Did you know that the greatest concentration of bacteria lives in your gut? At two or three years old we have a balanced microbiome. While we know a lot about the human gut microbiome, there is a lot that is unknown about it. There has been a lot of improvement in finding an “unknown microbiome” for example, shotgun metagenomics enables researchers to take a sample of all genes in all organisms and allows them to find an abundance of microbes in many different environments.
What we know: 25 Phyla, ~2,000 Genera, ~5,000 Species, ~80% Metagenome mappability, and 316 million genes
What is unknown?: Undetected unknowns, hidden taxa and strain-level diversity (~20% sequences not matching microbial genomes), functional unknowns (~40% genes without a match in functional databases)
For example, one study where researchers studied a stool sample from 2 lean African men and a stool sample from 1 obese European. In the stool, they found 174 new species never seen in the human gut before and 31 new genome species (which can help in later studies). Found within these new species was, Microvirga Massiliensis which has the largest bacterial genome acquired from a human, along with Senegalvirus which is the largest virus in the human gut. We definitely know a lot more about the human gut microbiome than we did, even though there is a long way to go.
However, organizing large numbers of draft genomes from uncharacterized taxa is challenging, and while performing well for bacteria, assembly-based metagenomic tools are less effective when targeting new eukaryotic microbes and viruses.
To make improvements in uncovering “hidden strain-level diversity” it is vital to alter sample-specific associations from the metagenomes and to additionally incorporate as many genomes for each species in reference databases. Most species are “open”, meaning they don’t have an upper bound on the size of accessory genomes and it may seem impossible to reclaim all strain-level diversity; however, preserving “the effort of cataloguing strain variants remains crucial for an in-depth understanding of the functional potential of a microbiome.”
The difficulty is that the microbiome contains viruses. The “functional unknown” of the human gut microbiome is the broadest and most challenging to delve and study further into because there is little known about understanding its pathways and genes. There is one creation though, that helped try and find out what was “unknown” about the microbiome, called the Integrated Gene Catalogue. The Integrated Gene Catalogue of the human gut microbiome which consists of 10 million genes. It groups genes into thresholds, thus the genes then fall into sub-units of gene-families. Locating these genes is only a small part of finding out what they actually do. For example, out of 60.4% of the genes that were annotated, 15-20% of the genes have been discovered, but are stilled labelled “function unknown.” These results show how little is known about genes, their functions, and what is current in microbial communities. There is not enough investment in microbiome research. It is difficult because there could be viruses that can be discovered; however, not enough time is being put into finding it.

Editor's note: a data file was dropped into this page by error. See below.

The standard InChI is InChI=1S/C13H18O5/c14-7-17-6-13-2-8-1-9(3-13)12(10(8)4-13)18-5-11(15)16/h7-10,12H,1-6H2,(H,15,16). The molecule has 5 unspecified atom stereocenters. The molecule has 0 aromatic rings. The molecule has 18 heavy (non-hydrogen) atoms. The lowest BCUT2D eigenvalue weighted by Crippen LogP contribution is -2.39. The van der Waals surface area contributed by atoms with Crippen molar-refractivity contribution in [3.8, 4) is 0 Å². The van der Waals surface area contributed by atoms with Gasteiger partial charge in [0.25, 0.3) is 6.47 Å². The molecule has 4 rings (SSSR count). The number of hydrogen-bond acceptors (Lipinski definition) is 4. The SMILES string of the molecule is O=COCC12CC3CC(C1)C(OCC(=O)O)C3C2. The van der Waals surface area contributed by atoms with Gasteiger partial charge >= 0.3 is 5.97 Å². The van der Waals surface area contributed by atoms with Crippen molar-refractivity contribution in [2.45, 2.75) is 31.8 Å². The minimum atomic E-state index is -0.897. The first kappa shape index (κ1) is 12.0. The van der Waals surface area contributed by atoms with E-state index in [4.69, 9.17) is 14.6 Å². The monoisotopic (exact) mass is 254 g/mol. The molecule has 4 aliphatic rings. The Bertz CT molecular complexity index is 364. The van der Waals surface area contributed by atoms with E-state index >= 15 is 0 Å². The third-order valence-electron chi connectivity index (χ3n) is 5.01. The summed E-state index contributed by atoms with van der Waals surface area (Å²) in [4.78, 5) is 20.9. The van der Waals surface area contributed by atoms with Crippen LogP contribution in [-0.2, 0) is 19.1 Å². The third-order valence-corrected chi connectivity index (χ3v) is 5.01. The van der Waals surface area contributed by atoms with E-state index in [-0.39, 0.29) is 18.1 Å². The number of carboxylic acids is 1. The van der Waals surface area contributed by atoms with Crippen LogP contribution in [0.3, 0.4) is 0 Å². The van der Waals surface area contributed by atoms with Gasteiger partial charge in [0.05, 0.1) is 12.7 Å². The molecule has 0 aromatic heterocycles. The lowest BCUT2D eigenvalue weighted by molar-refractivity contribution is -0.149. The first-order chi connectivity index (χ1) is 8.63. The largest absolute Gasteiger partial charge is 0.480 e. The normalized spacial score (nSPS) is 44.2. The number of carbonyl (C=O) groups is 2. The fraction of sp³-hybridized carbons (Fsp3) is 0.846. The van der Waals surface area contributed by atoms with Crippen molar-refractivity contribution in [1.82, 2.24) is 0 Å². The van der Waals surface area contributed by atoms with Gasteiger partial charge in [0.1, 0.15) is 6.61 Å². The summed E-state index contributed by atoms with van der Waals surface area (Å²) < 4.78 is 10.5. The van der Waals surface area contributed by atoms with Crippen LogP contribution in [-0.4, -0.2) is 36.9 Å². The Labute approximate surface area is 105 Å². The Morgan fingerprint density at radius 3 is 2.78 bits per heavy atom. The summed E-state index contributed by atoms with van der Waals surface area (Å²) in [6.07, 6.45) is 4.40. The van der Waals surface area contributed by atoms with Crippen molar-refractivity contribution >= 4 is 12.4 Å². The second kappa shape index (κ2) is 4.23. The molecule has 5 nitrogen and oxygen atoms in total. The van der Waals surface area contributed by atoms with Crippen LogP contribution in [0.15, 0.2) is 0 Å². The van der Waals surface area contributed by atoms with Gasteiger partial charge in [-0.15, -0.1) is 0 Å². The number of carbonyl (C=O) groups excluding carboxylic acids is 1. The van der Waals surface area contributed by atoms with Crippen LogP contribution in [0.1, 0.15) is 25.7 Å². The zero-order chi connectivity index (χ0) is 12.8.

Lastly, there is a lot of research going into the human gut microbiome. For example, Fecal microbiome transplantation is where stool from a healthy donor gets placed into the other patients intestine, this transplant usually occurs when more bad bacteria take over the good bacteria in the intestine. However, it could cause more disease which is why further investigation in the human gut can solidify that transplantation could overall prevent a bad bacteria take over. The microbiome field is open to all technologies. Understanding the function of the microbiome still remains the largest challenge researchers face, along with the biggest challenge that “targeting specific genes are irreplaceable”, technology should be able to provide solutions (including microbial transcriptome, metabolome, and proteome, and the automation of cultivation-based assays to scale-up the screening of multiple taxa and genes for phenotypes of interest.)